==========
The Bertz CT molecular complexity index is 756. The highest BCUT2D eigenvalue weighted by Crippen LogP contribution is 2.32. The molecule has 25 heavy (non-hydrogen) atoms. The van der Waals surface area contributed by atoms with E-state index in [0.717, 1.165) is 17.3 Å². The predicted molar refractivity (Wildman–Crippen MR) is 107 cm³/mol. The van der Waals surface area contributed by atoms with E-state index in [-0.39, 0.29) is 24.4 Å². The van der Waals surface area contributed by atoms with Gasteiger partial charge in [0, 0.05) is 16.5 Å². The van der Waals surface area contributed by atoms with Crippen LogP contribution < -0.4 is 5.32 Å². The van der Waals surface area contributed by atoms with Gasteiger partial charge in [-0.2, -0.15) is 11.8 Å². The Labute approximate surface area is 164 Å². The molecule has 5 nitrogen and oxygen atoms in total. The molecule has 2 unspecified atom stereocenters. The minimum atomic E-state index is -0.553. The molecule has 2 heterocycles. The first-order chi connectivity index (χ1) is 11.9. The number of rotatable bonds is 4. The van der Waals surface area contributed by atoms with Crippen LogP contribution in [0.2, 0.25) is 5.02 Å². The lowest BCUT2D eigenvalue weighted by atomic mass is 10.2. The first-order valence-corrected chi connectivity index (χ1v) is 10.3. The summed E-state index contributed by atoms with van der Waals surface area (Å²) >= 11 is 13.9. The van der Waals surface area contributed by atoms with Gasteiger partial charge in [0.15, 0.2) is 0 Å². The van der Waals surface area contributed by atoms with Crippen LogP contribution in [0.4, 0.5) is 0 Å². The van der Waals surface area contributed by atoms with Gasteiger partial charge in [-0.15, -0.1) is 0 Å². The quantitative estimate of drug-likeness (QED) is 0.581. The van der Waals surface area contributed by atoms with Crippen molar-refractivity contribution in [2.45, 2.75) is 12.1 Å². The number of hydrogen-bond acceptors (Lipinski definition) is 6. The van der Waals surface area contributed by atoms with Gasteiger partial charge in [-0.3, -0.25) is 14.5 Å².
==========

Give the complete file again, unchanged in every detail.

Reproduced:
The Bertz CT molecular complexity index is 756. The highest BCUT2D eigenvalue weighted by Crippen LogP contribution is 2.32. The molecule has 25 heavy (non-hydrogen) atoms. The van der Waals surface area contributed by atoms with E-state index in [0.717, 1.165) is 17.3 Å². The predicted molar refractivity (Wildman–Crippen MR) is 107 cm³/mol. The van der Waals surface area contributed by atoms with E-state index in [-0.39, 0.29) is 24.4 Å². The van der Waals surface area contributed by atoms with Gasteiger partial charge in [0, 0.05) is 16.5 Å². The van der Waals surface area contributed by atoms with Crippen LogP contribution < -0.4 is 5.32 Å². The van der Waals surface area contributed by atoms with Gasteiger partial charge in [-0.2, -0.15) is 11.8 Å². The Labute approximate surface area is 164 Å². The molecule has 5 nitrogen and oxygen atoms in total. The molecule has 2 unspecified atom stereocenters. The minimum atomic E-state index is -0.553. The molecule has 2 heterocycles. The first-order chi connectivity index (χ1) is 11.9. The number of rotatable bonds is 4. The van der Waals surface area contributed by atoms with Crippen LogP contribution in [0.2, 0.25) is 5.02 Å². The lowest BCUT2D eigenvalue weighted by atomic mass is 10.2. The first-order valence-corrected chi connectivity index (χ1v) is 10.3. The summed E-state index contributed by atoms with van der Waals surface area (Å²) >= 11 is 13.9. The van der Waals surface area contributed by atoms with Gasteiger partial charge in [0.15, 0.2) is 0 Å². The van der Waals surface area contributed by atoms with Crippen LogP contribution in [0.4, 0.5) is 0 Å². The van der Waals surface area contributed by atoms with Gasteiger partial charge in [-0.15, -0.1) is 0 Å². The quantitative estimate of drug-likeness (QED) is 0.581. The van der Waals surface area contributed by atoms with Crippen molar-refractivity contribution in [2.45, 2.75) is 12.1 Å². The number of hydrogen-bond acceptors (Lipinski definition) is 6. The van der Waals surface area contributed by atoms with Gasteiger partial charge in [-0.3, -0.25) is 14.5 Å².